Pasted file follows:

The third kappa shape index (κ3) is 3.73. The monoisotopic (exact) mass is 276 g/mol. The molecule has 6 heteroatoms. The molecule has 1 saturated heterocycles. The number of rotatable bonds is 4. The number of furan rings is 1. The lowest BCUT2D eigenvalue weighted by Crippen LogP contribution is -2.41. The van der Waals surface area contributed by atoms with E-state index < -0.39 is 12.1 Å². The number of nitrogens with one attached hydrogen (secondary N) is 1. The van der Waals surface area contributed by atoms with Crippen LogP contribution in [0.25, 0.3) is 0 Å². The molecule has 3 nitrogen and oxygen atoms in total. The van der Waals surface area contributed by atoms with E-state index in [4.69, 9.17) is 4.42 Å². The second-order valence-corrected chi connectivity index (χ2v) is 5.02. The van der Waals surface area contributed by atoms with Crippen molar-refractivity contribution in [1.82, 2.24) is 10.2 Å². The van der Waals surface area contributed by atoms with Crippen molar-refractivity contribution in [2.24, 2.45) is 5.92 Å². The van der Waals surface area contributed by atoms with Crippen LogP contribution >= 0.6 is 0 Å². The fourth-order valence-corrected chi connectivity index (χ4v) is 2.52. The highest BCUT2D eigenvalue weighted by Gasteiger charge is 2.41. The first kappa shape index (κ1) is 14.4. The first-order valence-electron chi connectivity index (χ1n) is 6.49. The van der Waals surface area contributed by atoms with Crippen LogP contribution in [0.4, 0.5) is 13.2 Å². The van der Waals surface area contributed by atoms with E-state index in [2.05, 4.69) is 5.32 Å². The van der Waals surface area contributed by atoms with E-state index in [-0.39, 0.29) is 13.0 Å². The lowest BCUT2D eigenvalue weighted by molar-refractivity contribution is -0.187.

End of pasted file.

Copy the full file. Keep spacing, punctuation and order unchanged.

The third kappa shape index (κ3) is 3.73. The monoisotopic (exact) mass is 276 g/mol. The molecule has 6 heteroatoms. The molecule has 1 saturated heterocycles. The number of rotatable bonds is 4. The number of furan rings is 1. The lowest BCUT2D eigenvalue weighted by Crippen LogP contribution is -2.41. The van der Waals surface area contributed by atoms with E-state index < -0.39 is 12.1 Å². The number of nitrogens with one attached hydrogen (secondary N) is 1. The van der Waals surface area contributed by atoms with Crippen LogP contribution in [0.25, 0.3) is 0 Å². The molecule has 3 nitrogen and oxygen atoms in total. The van der Waals surface area contributed by atoms with E-state index in [4.69, 9.17) is 4.42 Å². The second-order valence-corrected chi connectivity index (χ2v) is 5.02. The van der Waals surface area contributed by atoms with Crippen molar-refractivity contribution in [1.82, 2.24) is 10.2 Å². The van der Waals surface area contributed by atoms with Crippen molar-refractivity contribution in [2.24, 2.45) is 5.92 Å². The van der Waals surface area contributed by atoms with Crippen LogP contribution >= 0.6 is 0 Å². The fourth-order valence-corrected chi connectivity index (χ4v) is 2.52. The highest BCUT2D eigenvalue weighted by Gasteiger charge is 2.41. The first kappa shape index (κ1) is 14.4. The first-order valence-electron chi connectivity index (χ1n) is 6.49. The van der Waals surface area contributed by atoms with Crippen LogP contribution in [0.4, 0.5) is 13.2 Å². The van der Waals surface area contributed by atoms with E-state index in [2.05, 4.69) is 5.32 Å². The van der Waals surface area contributed by atoms with E-state index in [-0.39, 0.29) is 13.0 Å². The lowest BCUT2D eigenvalue weighted by molar-refractivity contribution is -0.187.